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A DSL to write CSS in that makes it easier to compose styles.

CSS isn't amazing, but I've found I really don't like most of the CSS-in-JS ways getting around it. They're usually some abominations built on strings.

Here are some of the problems with CSS that I'll try and fix with an alternative DSL instead:

CSS Scope Proposal & Explainer


Object Oriented CSS

Object Oriented CSS - Download as a PDF or view online for free


I imagine an ideal DSL over CSS to be protocol-oriented:

|spaced-small { // Just regular CSS inside these protocols
    padding: 2px;
  margin: 3px;

|spaced-large {
    padding: 4px;
  margin: 6px;

|border {
    border: 2px solid black;

|button-small: |spaced-small, |border {
    /* any other styles here */

/* Semicolon needed if no declaration */
|button-large: |spaced-large, |border;

And then you just ideally use the protocols as class names in your components.

Here's how it addresses each of the problems:


Composition of styles is really easy in this formulation. It lets you build complex styles as a combination of smaller ones. Similar to tailwind, but it lets you give semantic names to a combination of styles.

Being able to enforce a design system

The way I thought about this was that a design system could specify atomic styles like for each color or border-styles etc, and then all the styles the developers use just compose on top of that. There could even be a linter so that if you introduce your own styles not in the design system, it throws a warning.


It doesn't really solve this yet (bc I don't fully understand the problem). In fact, the DSL has no scoping — you just use it with class-names so selecting things based on their type isn't possible, like h1.

I'm not exactly sure how to introduce it yet, and I'm wondering if I can solve it together with a different problem:

Deep requirements

Suppose the design system has this list-item concept that has header text and description text inside it, and the header text div needs to conform to bold. This requirement can't be modeled inside the DSL. I'm wondering how to modify such that it can, and maybe solve the scoping problem along the way. With this sort of syntax maybe:

|list-item: |spaced-large, |border {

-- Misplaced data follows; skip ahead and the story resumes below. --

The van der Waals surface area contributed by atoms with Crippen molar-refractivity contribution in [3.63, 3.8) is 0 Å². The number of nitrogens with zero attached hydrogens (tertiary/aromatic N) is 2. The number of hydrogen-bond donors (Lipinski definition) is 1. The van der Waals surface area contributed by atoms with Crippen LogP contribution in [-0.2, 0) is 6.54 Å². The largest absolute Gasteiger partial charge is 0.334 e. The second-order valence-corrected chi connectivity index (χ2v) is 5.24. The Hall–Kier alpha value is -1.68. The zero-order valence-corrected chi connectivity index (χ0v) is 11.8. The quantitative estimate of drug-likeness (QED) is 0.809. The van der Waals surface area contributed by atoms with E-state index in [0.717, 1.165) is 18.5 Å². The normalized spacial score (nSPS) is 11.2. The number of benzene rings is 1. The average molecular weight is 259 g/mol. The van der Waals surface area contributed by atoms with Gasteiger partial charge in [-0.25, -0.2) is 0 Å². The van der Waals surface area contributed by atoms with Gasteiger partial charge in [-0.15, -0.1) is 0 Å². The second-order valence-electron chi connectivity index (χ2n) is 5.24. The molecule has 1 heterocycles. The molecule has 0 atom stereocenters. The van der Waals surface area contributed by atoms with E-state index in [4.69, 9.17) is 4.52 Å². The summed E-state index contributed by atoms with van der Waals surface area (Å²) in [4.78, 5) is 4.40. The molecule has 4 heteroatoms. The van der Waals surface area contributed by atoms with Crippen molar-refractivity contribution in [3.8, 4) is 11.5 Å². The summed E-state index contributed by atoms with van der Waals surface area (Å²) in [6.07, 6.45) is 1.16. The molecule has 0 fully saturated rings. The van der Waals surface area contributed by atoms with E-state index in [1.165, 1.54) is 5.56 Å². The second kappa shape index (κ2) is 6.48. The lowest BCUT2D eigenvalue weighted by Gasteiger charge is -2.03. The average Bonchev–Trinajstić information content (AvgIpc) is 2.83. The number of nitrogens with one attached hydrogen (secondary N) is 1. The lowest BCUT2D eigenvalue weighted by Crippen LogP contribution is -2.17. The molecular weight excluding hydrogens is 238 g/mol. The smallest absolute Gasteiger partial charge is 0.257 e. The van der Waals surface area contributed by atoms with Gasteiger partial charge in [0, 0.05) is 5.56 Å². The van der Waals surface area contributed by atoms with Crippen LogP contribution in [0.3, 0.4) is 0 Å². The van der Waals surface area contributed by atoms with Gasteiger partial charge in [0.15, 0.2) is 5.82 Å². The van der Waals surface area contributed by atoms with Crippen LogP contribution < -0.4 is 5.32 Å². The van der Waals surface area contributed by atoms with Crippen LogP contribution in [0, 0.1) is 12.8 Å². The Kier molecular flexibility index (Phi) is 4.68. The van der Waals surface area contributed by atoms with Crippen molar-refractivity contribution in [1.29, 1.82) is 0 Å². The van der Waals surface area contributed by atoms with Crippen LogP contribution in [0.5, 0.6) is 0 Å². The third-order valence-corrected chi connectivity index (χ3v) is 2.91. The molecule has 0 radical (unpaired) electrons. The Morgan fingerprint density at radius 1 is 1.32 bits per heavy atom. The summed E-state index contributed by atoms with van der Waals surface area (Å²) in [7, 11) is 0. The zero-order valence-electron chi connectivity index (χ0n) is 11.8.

|header: |text-bold;

/* So generated CSS for the top Aqua declaration will end up looking like */

.list-item {
    /* |spaced-large styles */
  /* |border styles */

.list-item.header {
    /* |text-bold styles */

The idea is that the header in the banner will render differently from the header in the list item. This is pretty trivial with CSS class names: .banner.header.


I'm not yet entirely sure if tokens should exist or not, because they overlap a little bit with the responsibilities of protocols.

blue-400 = #2680EB;
cta-background-color = blue-400;
button-cta-background-color = cta-background-color;

The idea of this is really just to let you build your own layers of styling: Adobe Spectrum's design foundation builds on atomic tokens like this:

A set of design tokens, evolving semantically

You could imagine setting this up in the DSL as different files:


with each successive one importing the other:

/* global-tokens.aqua */
blue-400 = #2680EB;

/* alias-tokens.aqua */
|cta {
    background-color: $blue-400

/* button.aqua */
/* So this says button-cta conforms to the cta protocol */
/* and that it defines a text protocol inside that conforms to bold */
|button-cta: |cta {
    |text: |bold

.button-cta {
    background-color: $blue-400;

.button-cta.text {
    font-weight: bold;


/* Can X be typechecked (and should it 🙄)? */
|flex-col<X> {
    display: flex;
    flex-direction: column;
    gap: X;

Aqua js package:

// Declaring a style (register w/ global aqua context)
const cta: Aqua = aqua(rounded, textWhite, {
    backgroundColor: aqua

// Using it, function-style. This generates a cta class name string.
// Is it possible to avoid a runtime w/ this approach?
// Where do the styles for the Aqua declarations get stored?
const Button = () => {
    return <button className={cta()}></button>

// Hook-style. This keeps the styles "near" the components
const Button = () => {
    const ctaStyle = useAqua(cta);
    // or
    const ctaStyle = useAqua(rounded, textWhite, {
        backgroundColor: aqua
    return <button className={ctaStyle}></button>

function useAqua(aq: Aqua) {
    const context = useAquaContext();

I don't think there is a way to avoid a runtime, without a compilation pass, so like a Webpack or Postcss plugin.

Things to explore: